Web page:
AFMI delegation's visit to tsunami affected areas
By Ayub Khan
Milli Gazette Online
Chennai: There are times when man is just awe struck with the wrath of nature and for all his sophistication and mastery is rendered helpless. One such instance was the Tsunami waves that caused so much devastation words are not enough to describe the pain and suffering brought by it.
AFMI Team visiting tsunami hit area in Chennai
On January 6th and 7th as part of a four member delegation of the American Federation of Muslims of Indian Origin I visited the affected areas in and around Chennai. We were not there as "disaster tourists" which is unfortunately becoming common these days. Neither were we there for photo ops and savvy public relations exercise. We were there to assess the enormity of the damage and do our part in the rebuilding effort.
We just caught a glimpse of the colossal disaster in the two days that we were there.
On the first day we were escorted by a team of dedicated volunteers from the Tamil Nadu Relief Committee of the Jamaat-e-Islami-Hind’s Tamil Nadu zone. Their selflessness, devotion and commitment to serve all victims without any discrimination on the basis of religion, caste or any other boundaries are exemplary.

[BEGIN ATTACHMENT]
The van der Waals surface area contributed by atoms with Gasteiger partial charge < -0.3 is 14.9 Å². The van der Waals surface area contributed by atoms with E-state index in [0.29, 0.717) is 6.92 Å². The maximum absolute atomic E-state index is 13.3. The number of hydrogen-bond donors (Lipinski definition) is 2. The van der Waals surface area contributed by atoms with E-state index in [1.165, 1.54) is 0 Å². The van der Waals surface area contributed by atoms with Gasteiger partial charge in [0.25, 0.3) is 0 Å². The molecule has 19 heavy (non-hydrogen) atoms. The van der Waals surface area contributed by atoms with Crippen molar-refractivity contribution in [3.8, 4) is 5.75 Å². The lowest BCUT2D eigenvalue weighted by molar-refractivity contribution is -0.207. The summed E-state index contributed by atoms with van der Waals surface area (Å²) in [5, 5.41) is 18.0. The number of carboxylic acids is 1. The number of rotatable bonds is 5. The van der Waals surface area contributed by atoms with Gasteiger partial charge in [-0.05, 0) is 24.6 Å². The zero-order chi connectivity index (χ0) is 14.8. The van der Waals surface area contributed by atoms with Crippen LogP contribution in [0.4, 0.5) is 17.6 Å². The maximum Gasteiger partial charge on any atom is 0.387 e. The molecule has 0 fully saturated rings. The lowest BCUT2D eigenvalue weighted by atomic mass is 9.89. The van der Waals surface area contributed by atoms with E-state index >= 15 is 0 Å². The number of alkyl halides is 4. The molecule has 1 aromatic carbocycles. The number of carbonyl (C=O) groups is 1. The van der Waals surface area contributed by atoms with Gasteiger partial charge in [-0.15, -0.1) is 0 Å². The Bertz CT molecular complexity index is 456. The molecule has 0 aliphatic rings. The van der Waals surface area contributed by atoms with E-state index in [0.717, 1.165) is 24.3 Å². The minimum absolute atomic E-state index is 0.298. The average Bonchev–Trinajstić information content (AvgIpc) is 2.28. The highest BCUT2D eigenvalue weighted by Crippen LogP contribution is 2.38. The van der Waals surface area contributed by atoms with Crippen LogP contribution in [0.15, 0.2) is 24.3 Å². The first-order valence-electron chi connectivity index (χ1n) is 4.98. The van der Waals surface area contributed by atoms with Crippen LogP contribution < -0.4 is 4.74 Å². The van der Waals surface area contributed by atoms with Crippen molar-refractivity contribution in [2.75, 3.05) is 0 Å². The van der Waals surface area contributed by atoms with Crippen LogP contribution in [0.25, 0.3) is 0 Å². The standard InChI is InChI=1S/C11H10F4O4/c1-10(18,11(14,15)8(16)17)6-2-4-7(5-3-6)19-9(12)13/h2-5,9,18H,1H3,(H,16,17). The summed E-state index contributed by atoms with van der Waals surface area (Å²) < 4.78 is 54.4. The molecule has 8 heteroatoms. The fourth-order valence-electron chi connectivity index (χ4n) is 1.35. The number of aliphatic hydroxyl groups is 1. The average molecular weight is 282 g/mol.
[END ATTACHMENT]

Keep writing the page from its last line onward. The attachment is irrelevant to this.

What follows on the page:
We first visited Vettuvankeni located just on the outskirts of Chennai. The area consisting of Chunandikuppam and Palltheu fishing villages is inhabited by 400 families. Even though there were no deaths there is widespread devastation all around.
The scope of destruction increased as we traveled away from Chennai. In the town of Thirrupori , 2 adults and 2 children died. 2500 residents were camped in a relief camp.
In Sadras village we met malnourished children who looked younger than their actual. Hussain, 15, came to talk to us as we approached the village. He said he saw the waves as they lashed against the walls of surrounding houses and described how an old couple was washed away.
On the second day AFMI delegation also visited Cuddalore and Nagapatinam which were the hardest hit towns in Tamil Nadu. Cuddalore is the town which was also in the news as the town’s Muslims had opened up their Masjid for all people irrespective of their faith. The Tamil Nadu Relief Committee is providing exceptional relief work here taking care of over 10,000survivors.
In another village we visited a tiny mosque which has been partially damaged. The villagers have moved further inland and do not want to come back to the site of their old homes. This incident underscores the need for a massive rebuilding effort which should be undertaken on war footing to rehabilitate the victims.
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